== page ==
The proposed CHP plant will cost Duke Energy about $55 million, with Duke University contributing an additional $5 million to enable the thermal output of the plant to be used on campus. It is estimated that Duke University will recover its outlay in less than 2 years owing to savings in fuel costs at its existing steam plants. At first glance, this seems to be a very advantageous proposal from Duke University’s perspective. But it raises a basic question—is Duke Energy really paying for the CAP benefits that Duke University will accrue? Duke Energy has indicated that it will seek a rate increase from the North Carolina Utilities Commission (NCUC) to offset its financial cost and to seek an adequate return on its investment in the plant. If this is the case, the project in effect will be financed by all Duke Energy customers in the state, while Duke University will claim all the purported greenhouse gas emission benefits associated with the project. This does not seem to be in keeping with fundamental notions of fairness.
We therefore call on the university to commit to not supporting CAP proposals which involve costs being passed on to the public at large – or alternatively, to commit to passing on some of the monetary benefits to the public by investing a portion of the accrued fuel cost savings in new community or clean energy projects in North Carolina.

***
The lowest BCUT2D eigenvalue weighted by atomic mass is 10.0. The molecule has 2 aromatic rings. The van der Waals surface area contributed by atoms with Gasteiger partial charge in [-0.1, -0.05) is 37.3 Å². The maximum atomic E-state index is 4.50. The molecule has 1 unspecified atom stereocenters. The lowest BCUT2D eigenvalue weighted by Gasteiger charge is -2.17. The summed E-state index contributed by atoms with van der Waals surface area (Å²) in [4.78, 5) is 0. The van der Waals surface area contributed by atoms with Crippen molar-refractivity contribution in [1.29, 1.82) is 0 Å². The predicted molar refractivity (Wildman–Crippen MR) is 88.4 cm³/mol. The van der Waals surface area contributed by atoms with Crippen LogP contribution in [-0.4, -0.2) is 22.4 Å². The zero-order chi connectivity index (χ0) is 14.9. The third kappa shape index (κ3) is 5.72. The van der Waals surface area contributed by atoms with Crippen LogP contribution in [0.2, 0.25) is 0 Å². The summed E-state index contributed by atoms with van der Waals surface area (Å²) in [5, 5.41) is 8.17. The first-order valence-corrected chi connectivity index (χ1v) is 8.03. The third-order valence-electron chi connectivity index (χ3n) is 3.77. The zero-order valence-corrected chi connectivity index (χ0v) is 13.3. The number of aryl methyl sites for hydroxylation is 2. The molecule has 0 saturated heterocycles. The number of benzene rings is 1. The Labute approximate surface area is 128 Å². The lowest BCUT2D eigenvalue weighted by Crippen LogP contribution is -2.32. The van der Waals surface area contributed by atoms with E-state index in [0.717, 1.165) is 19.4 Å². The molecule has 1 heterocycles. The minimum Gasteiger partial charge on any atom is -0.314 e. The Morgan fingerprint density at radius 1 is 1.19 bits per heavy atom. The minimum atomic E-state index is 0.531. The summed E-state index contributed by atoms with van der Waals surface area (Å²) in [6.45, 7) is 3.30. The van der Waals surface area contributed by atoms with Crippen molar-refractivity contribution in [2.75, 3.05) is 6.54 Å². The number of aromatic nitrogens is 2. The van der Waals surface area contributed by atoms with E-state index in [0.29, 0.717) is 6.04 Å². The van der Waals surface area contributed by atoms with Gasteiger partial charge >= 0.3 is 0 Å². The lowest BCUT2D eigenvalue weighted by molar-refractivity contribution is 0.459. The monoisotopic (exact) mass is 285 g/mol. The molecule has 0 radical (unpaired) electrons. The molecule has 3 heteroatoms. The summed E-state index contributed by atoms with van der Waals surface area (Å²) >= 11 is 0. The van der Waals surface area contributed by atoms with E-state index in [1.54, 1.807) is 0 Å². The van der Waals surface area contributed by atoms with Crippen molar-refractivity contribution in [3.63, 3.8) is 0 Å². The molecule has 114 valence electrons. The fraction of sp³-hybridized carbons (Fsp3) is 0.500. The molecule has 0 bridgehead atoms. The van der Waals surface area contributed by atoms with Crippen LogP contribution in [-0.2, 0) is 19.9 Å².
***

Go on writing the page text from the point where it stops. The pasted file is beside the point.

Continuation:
From a broader perspective, we believe that the proposed fossil fuel CHP project sends the wrong signal with regards to Duke University’s commitment to leadership on climate change mitigation. We believe that the CHP project can in fact provide an opportunity for the university to reaffirm this commitment. For example, Duke Energy recently announced plans to use biogas at four of its electricity plants in North Carolina. We call on the university to require biogas use at the CHP plant from the outset as well—or at least, to require a contractual obligation to convert to biogas use in a specified period of time.
Another aspect of leadership is to more broadly and fully engage the university community, especially students, in a discussion of the pros and cons of the proposed project and potential non-fossil fuel alternatives. Planning the energy future of the campus by fully engaging the university community presents an ideal opportunity to realize this vision and to discuss how the university’s mission to train and prepare students for the future can be reconciled with supporting additional investment in fossil fuels that so clearly threaten that future. The current proposal and dialogue, however, leaves us with the impression that ‘the train has left the station’ with respect to the CHP plant.
We call on the university to clearly dispel this notion and to seize this opportunity to fully engage all stakeholders in the decision-making process.
Prasad Kasibhatla and Drew Shindell are professors in the Nicholas School.